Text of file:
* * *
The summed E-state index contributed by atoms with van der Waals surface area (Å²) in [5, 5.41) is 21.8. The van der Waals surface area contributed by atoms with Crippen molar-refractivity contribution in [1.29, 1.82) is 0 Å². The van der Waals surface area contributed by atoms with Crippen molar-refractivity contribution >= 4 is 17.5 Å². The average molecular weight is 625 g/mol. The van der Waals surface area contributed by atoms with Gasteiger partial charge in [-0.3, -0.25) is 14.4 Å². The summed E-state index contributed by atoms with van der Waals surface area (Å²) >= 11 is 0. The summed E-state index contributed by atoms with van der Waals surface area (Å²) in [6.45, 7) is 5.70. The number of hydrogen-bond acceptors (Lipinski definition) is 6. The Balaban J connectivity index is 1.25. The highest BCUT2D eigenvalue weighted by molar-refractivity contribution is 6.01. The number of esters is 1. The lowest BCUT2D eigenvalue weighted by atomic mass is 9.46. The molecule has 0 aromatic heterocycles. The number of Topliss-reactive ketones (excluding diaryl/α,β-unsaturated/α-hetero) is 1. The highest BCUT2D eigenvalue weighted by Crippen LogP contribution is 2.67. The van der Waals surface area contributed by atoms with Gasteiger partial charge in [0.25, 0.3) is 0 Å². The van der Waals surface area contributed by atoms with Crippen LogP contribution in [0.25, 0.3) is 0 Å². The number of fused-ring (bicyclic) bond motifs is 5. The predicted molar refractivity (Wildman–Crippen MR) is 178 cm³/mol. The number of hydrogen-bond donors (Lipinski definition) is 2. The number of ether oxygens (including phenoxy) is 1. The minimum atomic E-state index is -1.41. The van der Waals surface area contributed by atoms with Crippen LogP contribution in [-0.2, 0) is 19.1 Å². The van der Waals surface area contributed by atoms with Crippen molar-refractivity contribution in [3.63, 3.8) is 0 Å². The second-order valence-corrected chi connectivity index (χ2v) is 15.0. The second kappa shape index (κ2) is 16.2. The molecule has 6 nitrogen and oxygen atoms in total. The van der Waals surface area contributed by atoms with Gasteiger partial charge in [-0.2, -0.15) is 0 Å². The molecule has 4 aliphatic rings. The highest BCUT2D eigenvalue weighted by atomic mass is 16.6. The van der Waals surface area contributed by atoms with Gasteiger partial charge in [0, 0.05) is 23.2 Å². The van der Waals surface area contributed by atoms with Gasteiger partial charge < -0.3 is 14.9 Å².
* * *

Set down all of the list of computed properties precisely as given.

The summed E-state index contributed by atoms with van der Waals surface area (Å²) in [5, 5.41) is 21.8. The van der Waals surface area contributed by atoms with Crippen molar-refractivity contribution in [1.29, 1.82) is 0 Å². The van der Waals surface area contributed by atoms with Crippen molar-refractivity contribution >= 4 is 17.5 Å². The average molecular weight is 625 g/mol. The van der Waals surface area contributed by atoms with Gasteiger partial charge in [-0.3, -0.25) is 14.4 Å². The summed E-state index contributed by atoms with van der Waals surface area (Å²) >= 11 is 0. The summed E-state index contributed by atoms with van der Waals surface area (Å²) in [6.45, 7) is 5.70. The number of hydrogen-bond acceptors (Lipinski definition) is 6. The Balaban J connectivity index is 1.25. The highest BCUT2D eigenvalue weighted by molar-refractivity contribution is 6.01. The number of esters is 1. The lowest BCUT2D eigenvalue weighted by atomic mass is 9.46. The molecule has 0 aromatic heterocycles. The number of Topliss-reactive ketones (excluding diaryl/α,β-unsaturated/α-hetero) is 1. The highest BCUT2D eigenvalue weighted by Crippen LogP contribution is 2.67. The van der Waals surface area contributed by atoms with Gasteiger partial charge in [0.25, 0.3) is 0 Å². The van der Waals surface area contributed by atoms with Crippen LogP contribution in [0.25, 0.3) is 0 Å². The number of fused-ring (bicyclic) bond motifs is 5. The predicted molar refractivity (Wildman–Crippen MR) is 178 cm³/mol. The number of hydrogen-bond donors (Lipinski definition) is 2. The number of ether oxygens (including phenoxy) is 1. The minimum atomic E-state index is -1.41. The van der Waals surface area contributed by atoms with Crippen LogP contribution in [-0.2, 0) is 19.1 Å². The van der Waals surface area contributed by atoms with Crippen molar-refractivity contribution in [3.63, 3.8) is 0 Å². The second-order valence-corrected chi connectivity index (χ2v) is 15.0. The second kappa shape index (κ2) is 16.2. The molecule has 6 nitrogen and oxygen atoms in total. The van der Waals surface area contributed by atoms with Gasteiger partial charge in [-0.2, -0.15) is 0 Å². The molecule has 4 aliphatic rings. The highest BCUT2D eigenvalue weighted by atomic mass is 16.6. The van der Waals surface area contributed by atoms with Gasteiger partial charge in [0, 0.05) is 23.2 Å². The van der Waals surface area contributed by atoms with Gasteiger partial charge < -0.3 is 14.9 Å².